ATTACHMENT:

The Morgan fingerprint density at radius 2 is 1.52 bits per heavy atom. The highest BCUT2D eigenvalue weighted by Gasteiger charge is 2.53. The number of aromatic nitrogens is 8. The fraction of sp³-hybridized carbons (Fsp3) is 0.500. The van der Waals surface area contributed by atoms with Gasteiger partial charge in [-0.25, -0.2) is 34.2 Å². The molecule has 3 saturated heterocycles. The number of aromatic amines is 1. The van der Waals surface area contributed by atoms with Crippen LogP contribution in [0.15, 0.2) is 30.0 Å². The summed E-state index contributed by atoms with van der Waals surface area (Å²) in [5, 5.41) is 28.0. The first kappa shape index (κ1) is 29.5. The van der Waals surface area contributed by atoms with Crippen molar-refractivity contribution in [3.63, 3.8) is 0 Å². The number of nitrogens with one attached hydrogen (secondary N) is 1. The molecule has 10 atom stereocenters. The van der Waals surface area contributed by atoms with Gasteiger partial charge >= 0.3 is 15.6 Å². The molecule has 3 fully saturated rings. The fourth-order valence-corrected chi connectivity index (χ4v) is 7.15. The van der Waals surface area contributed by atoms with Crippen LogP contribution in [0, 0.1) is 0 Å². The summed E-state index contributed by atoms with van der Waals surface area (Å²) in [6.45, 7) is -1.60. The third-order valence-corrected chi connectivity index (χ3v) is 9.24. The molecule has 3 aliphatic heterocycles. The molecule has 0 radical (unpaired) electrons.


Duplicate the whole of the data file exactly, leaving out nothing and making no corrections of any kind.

The Morgan fingerprint density at radius 2 is 1.52 bits per heavy atom. The highest BCUT2D eigenvalue weighted by Gasteiger charge is 2.53. The number of aromatic nitrogens is 8. The fraction of sp³-hybridized carbons (Fsp3) is 0.500. The van der Waals surface area contributed by atoms with Gasteiger partial charge in [-0.25, -0.2) is 34.2 Å². The molecule has 3 saturated heterocycles. The number of aromatic amines is 1. The van der Waals surface area contributed by atoms with Crippen LogP contribution in [0.15, 0.2) is 30.0 Å². The summed E-state index contributed by atoms with van der Waals surface area (Å²) in [5, 5.41) is 28.0. The first kappa shape index (κ1) is 29.5. The van der Waals surface area contributed by atoms with Crippen molar-refractivity contribution in [3.63, 3.8) is 0 Å². The number of nitrogens with one attached hydrogen (secondary N) is 1. The molecule has 10 atom stereocenters. The van der Waals surface area contributed by atoms with Gasteiger partial charge >= 0.3 is 15.6 Å². The molecule has 3 fully saturated rings. The fourth-order valence-corrected chi connectivity index (χ4v) is 7.15. The van der Waals surface area contributed by atoms with Crippen LogP contribution in [0, 0.1) is 0 Å². The summed E-state index contributed by atoms with van der Waals surface area (Å²) in [6.45, 7) is -1.60. The third-order valence-corrected chi connectivity index (χ3v) is 9.24. The molecule has 3 aliphatic heterocycles. The molecule has 0 radical (unpaired) electrons.